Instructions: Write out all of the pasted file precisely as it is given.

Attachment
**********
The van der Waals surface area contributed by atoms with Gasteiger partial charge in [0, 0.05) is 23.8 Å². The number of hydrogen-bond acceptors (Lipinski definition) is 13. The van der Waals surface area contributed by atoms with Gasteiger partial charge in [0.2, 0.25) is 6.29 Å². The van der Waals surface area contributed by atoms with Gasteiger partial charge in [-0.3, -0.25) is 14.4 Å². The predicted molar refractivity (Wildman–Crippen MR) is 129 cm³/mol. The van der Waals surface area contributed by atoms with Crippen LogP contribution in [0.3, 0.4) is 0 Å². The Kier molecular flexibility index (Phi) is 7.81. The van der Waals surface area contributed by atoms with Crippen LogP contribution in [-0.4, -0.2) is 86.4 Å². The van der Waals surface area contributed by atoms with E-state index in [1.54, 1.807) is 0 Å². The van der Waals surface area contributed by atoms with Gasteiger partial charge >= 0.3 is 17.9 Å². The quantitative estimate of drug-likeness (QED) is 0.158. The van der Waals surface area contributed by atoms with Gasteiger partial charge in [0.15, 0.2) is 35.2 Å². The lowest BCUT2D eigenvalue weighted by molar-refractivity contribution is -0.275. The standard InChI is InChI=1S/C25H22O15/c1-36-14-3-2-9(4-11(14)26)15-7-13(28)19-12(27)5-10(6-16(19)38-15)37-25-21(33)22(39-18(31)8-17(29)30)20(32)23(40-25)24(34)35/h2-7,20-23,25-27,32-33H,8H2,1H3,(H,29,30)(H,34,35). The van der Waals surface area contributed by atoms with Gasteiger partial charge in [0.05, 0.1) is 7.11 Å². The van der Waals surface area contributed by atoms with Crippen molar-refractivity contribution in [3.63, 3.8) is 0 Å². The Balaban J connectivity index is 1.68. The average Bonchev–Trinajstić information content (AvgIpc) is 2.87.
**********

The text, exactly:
The van der Waals surface area contributed by atoms with Gasteiger partial charge in [0, 0.05) is 23.8 Å². The number of hydrogen-bond acceptors (Lipinski definition) is 13. The van der Waals surface area contributed by atoms with Gasteiger partial charge in [0.2, 0.25) is 6.29 Å². The van der Waals surface area contributed by atoms with Gasteiger partial charge in [-0.3, -0.25) is 14.4 Å². The predicted molar refractivity (Wildman–Crippen MR) is 129 cm³/mol. The van der Waals surface area contributed by atoms with Crippen LogP contribution in [0.3, 0.4) is 0 Å². The Kier molecular flexibility index (Phi) is 7.81. The van der Waals surface area contributed by atoms with Crippen LogP contribution in [-0.4, -0.2) is 86.4 Å². The van der Waals surface area contributed by atoms with E-state index in [1.54, 1.807) is 0 Å². The van der Waals surface area contributed by atoms with Gasteiger partial charge >= 0.3 is 17.9 Å². The quantitative estimate of drug-likeness (QED) is 0.158. The van der Waals surface area contributed by atoms with Gasteiger partial charge in [0.15, 0.2) is 35.2 Å². The lowest BCUT2D eigenvalue weighted by molar-refractivity contribution is -0.275. The standard InChI is InChI=1S/C25H22O15/c1-36-14-3-2-9(4-11(14)26)15-7-13(28)19-12(27)5-10(6-16(19)38-15)37-25-21(33)22(39-18(31)8-17(29)30)20(32)23(40-25)24(34)35/h2-7,20-23,25-27,32-33H,8H2,1H3,(H,29,30)(H,34,35). The van der Waals surface area contributed by atoms with Gasteiger partial charge in [0.05, 0.1) is 7.11 Å². The van der Waals surface area contributed by atoms with Crippen molar-refractivity contribution in [3.63, 3.8) is 0 Å². The Balaban J connectivity index is 1.68. The average Bonchev–Trinajstić information content (AvgIpc) is 2.87.